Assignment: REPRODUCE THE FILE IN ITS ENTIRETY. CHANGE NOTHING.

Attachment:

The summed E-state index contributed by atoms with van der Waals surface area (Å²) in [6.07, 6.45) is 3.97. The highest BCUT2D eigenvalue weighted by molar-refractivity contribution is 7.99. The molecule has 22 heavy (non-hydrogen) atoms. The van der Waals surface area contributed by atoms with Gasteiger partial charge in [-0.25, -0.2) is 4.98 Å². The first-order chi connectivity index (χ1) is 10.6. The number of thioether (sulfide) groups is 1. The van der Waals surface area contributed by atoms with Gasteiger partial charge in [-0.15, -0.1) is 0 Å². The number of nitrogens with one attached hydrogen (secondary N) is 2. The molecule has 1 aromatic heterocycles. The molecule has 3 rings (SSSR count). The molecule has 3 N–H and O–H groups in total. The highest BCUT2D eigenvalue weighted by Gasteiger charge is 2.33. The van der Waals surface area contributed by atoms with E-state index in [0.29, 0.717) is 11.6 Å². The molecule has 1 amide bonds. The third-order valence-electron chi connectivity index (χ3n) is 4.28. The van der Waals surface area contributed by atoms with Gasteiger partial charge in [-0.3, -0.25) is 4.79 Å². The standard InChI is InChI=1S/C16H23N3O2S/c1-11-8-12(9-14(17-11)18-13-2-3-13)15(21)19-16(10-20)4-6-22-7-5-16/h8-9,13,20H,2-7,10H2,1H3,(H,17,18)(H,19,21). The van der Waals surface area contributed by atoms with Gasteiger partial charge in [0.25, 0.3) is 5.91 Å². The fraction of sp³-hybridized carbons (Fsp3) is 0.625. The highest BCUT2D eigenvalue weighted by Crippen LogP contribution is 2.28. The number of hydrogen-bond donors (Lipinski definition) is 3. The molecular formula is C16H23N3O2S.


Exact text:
The summed E-state index contributed by atoms with van der Waals surface area (Å²) in [6.07, 6.45) is 3.97. The highest BCUT2D eigenvalue weighted by molar-refractivity contribution is 7.99. The molecule has 22 heavy (non-hydrogen) atoms. The van der Waals surface area contributed by atoms with Gasteiger partial charge in [-0.25, -0.2) is 4.98 Å². The first-order chi connectivity index (χ1) is 10.6. The number of thioether (sulfide) groups is 1. The van der Waals surface area contributed by atoms with Gasteiger partial charge in [-0.15, -0.1) is 0 Å². The number of nitrogens with one attached hydrogen (secondary N) is 2. The molecule has 1 aromatic heterocycles. The molecule has 3 rings (SSSR count). The molecule has 3 N–H and O–H groups in total. The highest BCUT2D eigenvalue weighted by Gasteiger charge is 2.33. The van der Waals surface area contributed by atoms with E-state index in [0.29, 0.717) is 11.6 Å². The molecule has 1 amide bonds. The third-order valence-electron chi connectivity index (χ3n) is 4.28. The van der Waals surface area contributed by atoms with Gasteiger partial charge in [-0.3, -0.25) is 4.79 Å². The standard InChI is InChI=1S/C16H23N3O2S/c1-11-8-12(9-14(17-11)18-13-2-3-13)15(21)19-16(10-20)4-6-22-7-5-16/h8-9,13,20H,2-7,10H2,1H3,(H,17,18)(H,19,21). The van der Waals surface area contributed by atoms with Gasteiger partial charge in [0.25, 0.3) is 5.91 Å². The fraction of sp³-hybridized carbons (Fsp3) is 0.625. The highest BCUT2D eigenvalue weighted by Crippen LogP contribution is 2.28. The number of hydrogen-bond donors (Lipinski definition) is 3. The molecular formula is C16H23N3O2S.